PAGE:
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Old is New

What every historic home owner needs to know


Brent Runyon, executive director of the Providence Preservation Society, on the joys and pitfalls of owning one of Rhode Island’s many historic homes.

What special things do you have to consider when owning a historic home?
Owning a historic home isn’t much different than owning one that is of more recent vintage. Those that are maintained better last longer and have fewer problems. Although houses built in the 1960s are now considered historic – due to the national standard of a 50- year cut-off – the primary advantage to owning a house built before World War II is that the materials and craftsmanship used were typically superior to materials used today. 

Some owners must take extra care for houses built before 1978, which is the year lead paint was prohibited in the United States. If a house has flaking paint, especially on the interior, homeowners must remediate the paint if the house will be occupied by pregnant women, children or people with compromised immune systems. Another danger is asbestos, which, like lead, is not a danger unless it is crushed or ground, which can release it into the atmosphere. There are rules on how much a homeowner can do to fix these issues themselves and when a licensed contractor is required.

In general, owners should seek out contractors who have experience working with historic houses. Craftsmanship is not something every contractor can bring to a project, so we recommend checking references. For larger projects, a qualified architect or interior designer should be consulted. In our experience, that person can help save homeowners a lot of money in the long run. The Providence Preservation Society maintains a list of contractors and others who have been referred to us by members.

What’s the most interesting artifact you have found in an historic home?
It’s always interesting when renovating a house to find artifacts that give clues to a former owner’s life, or that speak to what was happening in a house at certain periods. The space behind mantles often captures photographs and other documents. Last year, we found a partial slate in the crawlspace of the Old Brick Schoolhouse, a PPS property on Meeting Street (in Providence). The Public Archaeology Lab proved through photographic documentation that the slate was used as a foot warmer for children who attended the school when it was an Open Air School.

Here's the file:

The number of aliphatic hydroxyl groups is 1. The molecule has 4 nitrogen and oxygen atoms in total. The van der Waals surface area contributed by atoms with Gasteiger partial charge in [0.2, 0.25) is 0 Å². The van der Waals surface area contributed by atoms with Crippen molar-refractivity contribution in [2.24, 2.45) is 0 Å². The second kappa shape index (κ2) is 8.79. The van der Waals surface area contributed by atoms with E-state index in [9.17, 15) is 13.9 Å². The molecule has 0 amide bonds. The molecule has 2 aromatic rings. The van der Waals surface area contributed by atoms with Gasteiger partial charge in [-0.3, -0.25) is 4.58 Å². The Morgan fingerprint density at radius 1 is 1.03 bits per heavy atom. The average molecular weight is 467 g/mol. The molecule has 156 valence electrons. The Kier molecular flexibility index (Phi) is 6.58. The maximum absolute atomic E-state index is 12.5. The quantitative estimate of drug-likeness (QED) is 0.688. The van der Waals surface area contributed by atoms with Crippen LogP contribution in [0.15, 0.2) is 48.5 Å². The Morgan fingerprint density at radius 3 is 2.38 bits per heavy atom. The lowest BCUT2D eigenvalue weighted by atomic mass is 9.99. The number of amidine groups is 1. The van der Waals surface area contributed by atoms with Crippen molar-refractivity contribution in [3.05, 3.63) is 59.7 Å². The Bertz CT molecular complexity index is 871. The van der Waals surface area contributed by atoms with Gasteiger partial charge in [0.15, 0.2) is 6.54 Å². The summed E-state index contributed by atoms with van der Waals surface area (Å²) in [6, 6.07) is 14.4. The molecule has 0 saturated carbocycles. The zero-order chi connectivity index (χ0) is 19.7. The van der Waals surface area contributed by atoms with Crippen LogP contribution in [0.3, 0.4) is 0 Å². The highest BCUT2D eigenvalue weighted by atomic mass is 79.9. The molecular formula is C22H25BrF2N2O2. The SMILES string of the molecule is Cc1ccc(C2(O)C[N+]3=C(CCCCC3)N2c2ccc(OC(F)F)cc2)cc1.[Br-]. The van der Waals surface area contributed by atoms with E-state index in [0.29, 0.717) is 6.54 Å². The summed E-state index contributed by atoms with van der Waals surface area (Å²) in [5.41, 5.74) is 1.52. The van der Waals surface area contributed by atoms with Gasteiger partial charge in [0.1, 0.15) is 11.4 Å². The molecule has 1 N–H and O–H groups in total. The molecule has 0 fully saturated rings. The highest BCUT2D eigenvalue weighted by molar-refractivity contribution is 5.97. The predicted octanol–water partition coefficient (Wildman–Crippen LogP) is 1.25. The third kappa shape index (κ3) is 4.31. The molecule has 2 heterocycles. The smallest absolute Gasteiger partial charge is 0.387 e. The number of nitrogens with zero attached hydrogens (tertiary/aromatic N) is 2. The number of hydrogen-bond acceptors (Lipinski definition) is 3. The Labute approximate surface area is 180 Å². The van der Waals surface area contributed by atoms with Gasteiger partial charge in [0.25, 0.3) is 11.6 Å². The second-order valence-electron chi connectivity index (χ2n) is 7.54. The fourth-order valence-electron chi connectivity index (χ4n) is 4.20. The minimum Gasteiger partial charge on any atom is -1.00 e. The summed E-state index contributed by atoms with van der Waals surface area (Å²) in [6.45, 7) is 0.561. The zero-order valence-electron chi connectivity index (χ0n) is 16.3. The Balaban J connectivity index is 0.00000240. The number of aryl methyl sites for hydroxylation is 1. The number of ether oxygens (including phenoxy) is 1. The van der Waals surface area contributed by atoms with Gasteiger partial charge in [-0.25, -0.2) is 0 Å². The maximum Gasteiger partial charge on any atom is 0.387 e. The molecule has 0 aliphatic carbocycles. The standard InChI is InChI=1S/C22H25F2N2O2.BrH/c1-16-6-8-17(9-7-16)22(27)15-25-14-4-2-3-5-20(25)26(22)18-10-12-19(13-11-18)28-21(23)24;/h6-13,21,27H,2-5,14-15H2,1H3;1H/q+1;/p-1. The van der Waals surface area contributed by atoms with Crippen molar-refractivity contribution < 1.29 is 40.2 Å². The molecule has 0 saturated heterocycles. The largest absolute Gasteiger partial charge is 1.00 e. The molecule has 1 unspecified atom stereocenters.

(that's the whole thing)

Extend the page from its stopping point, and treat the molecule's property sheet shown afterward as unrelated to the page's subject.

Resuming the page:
Could you give me some tips for the first time historic homeowner?

First time historic homeowners should seek out advice when they seek to replace or repair a significant element of their house. We encourage people to keep those things that make the home special, whether decorative or functional. Often, windows are the first to go when a house is found to be drafty. Unfortunately, studies show that this is the least cost-efficient way to save money on heating bills. Fix those old windows and they’ll last another 100+ years. A great resource for owners in Providence is the Providence Revolving Fund, which provides loans for historic house rehabilitation and offers technical advice to owners they work with. Check their website (revolvingfund.org) to see if you are eligible for their services. 

Why should someone consider owning an historic home?
Well-built historic homes that have retained their integrity can enliven the soul. The proportions used for rooms, the high ceilings, the generously sized moldings, the craftsmanship evident in the details – these allow us to incorporate beauty into our lives. Historic houses bring history to life, surrounding us with the products of trees that were felled generations ago, demonstrating the skills of the immigrants that contributed so much to building Providence and Rhode Island, and breathing hints of previous owners and occupants. 

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